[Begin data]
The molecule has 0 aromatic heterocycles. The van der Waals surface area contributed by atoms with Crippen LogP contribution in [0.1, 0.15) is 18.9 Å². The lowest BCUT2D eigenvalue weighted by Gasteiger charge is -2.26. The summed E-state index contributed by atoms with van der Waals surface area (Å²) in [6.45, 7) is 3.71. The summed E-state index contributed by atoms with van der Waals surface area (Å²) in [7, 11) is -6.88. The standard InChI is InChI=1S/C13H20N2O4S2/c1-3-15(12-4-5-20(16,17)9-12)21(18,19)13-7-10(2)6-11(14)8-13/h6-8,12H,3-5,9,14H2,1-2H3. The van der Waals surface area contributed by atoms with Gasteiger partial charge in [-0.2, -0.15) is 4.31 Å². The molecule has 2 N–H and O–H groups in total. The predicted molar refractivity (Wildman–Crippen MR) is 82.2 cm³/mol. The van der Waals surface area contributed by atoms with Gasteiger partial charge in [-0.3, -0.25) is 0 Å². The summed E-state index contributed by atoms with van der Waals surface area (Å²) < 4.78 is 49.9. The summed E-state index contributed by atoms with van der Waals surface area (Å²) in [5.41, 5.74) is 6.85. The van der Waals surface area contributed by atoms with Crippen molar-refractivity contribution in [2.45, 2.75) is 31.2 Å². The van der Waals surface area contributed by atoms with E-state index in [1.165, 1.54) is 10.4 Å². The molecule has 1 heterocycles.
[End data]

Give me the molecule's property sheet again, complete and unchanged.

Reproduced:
The molecule has 0 aromatic heterocycles. The van der Waals surface area contributed by atoms with Crippen LogP contribution in [0.1, 0.15) is 18.9 Å². The lowest BCUT2D eigenvalue weighted by Gasteiger charge is -2.26. The summed E-state index contributed by atoms with van der Waals surface area (Å²) in [6.45, 7) is 3.71. The summed E-state index contributed by atoms with van der Waals surface area (Å²) in [7, 11) is -6.88. The standard InChI is InChI=1S/C13H20N2O4S2/c1-3-15(12-4-5-20(16,17)9-12)21(18,19)13-7-10(2)6-11(14)8-13/h6-8,12H,3-5,9,14H2,1-2H3. The van der Waals surface area contributed by atoms with Gasteiger partial charge in [-0.2, -0.15) is 4.31 Å². The molecule has 2 N–H and O–H groups in total. The predicted molar refractivity (Wildman–Crippen MR) is 82.2 cm³/mol. The van der Waals surface area contributed by atoms with Gasteiger partial charge in [-0.3, -0.25) is 0 Å². The summed E-state index contributed by atoms with van der Waals surface area (Å²) < 4.78 is 49.9. The summed E-state index contributed by atoms with van der Waals surface area (Å²) in [5.41, 5.74) is 6.85. The van der Waals surface area contributed by atoms with Crippen molar-refractivity contribution in [2.45, 2.75) is 31.2 Å². The van der Waals surface area contributed by atoms with E-state index in [1.165, 1.54) is 10.4 Å². The molecule has 1 heterocycles.